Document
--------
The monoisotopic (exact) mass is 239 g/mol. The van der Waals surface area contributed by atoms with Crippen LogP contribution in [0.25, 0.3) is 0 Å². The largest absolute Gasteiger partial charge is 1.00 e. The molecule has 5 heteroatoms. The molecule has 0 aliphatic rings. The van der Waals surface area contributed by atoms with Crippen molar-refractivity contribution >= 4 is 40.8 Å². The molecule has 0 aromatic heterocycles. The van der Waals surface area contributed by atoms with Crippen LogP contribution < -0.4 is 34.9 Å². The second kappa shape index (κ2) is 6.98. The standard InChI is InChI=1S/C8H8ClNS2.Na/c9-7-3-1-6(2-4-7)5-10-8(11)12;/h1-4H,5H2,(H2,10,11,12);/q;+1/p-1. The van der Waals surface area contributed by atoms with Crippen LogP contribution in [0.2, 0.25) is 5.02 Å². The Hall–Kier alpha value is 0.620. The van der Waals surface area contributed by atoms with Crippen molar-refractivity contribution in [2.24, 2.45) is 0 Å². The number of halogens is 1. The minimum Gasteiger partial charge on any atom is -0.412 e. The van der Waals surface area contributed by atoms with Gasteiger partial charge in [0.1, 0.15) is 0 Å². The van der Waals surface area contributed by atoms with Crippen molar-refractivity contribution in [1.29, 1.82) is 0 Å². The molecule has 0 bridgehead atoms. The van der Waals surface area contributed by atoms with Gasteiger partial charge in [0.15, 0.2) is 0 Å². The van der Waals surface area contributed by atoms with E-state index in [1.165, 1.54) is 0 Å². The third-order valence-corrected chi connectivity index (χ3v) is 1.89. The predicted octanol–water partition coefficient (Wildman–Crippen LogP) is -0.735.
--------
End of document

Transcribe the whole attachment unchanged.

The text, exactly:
The monoisotopic (exact) mass is 239 g/mol. The van der Waals surface area contributed by atoms with Crippen LogP contribution in [0.25, 0.3) is 0 Å². The largest absolute Gasteiger partial charge is 1.00 e. The molecule has 5 heteroatoms. The molecule has 0 aliphatic rings. The van der Waals surface area contributed by atoms with Crippen molar-refractivity contribution >= 4 is 40.8 Å². The molecule has 0 aromatic heterocycles. The van der Waals surface area contributed by atoms with Crippen LogP contribution < -0.4 is 34.9 Å². The second kappa shape index (κ2) is 6.98. The standard InChI is InChI=1S/C8H8ClNS2.Na/c9-7-3-1-6(2-4-7)5-10-8(11)12;/h1-4H,5H2,(H2,10,11,12);/q;+1/p-1. The van der Waals surface area contributed by atoms with Crippen LogP contribution in [0.2, 0.25) is 5.02 Å². The Hall–Kier alpha value is 0.620. The van der Waals surface area contributed by atoms with Crippen molar-refractivity contribution in [2.24, 2.45) is 0 Å². The number of halogens is 1. The minimum Gasteiger partial charge on any atom is -0.412 e. The van der Waals surface area contributed by atoms with Gasteiger partial charge in [0.1, 0.15) is 0 Å². The van der Waals surface area contributed by atoms with Crippen molar-refractivity contribution in [1.29, 1.82) is 0 Å². The molecule has 0 bridgehead atoms. The van der Waals surface area contributed by atoms with Gasteiger partial charge in [0.15, 0.2) is 0 Å². The van der Waals surface area contributed by atoms with E-state index in [1.165, 1.54) is 0 Å². The third-order valence-corrected chi connectivity index (χ3v) is 1.89. The predicted octanol–water partition coefficient (Wildman–Crippen LogP) is -0.735.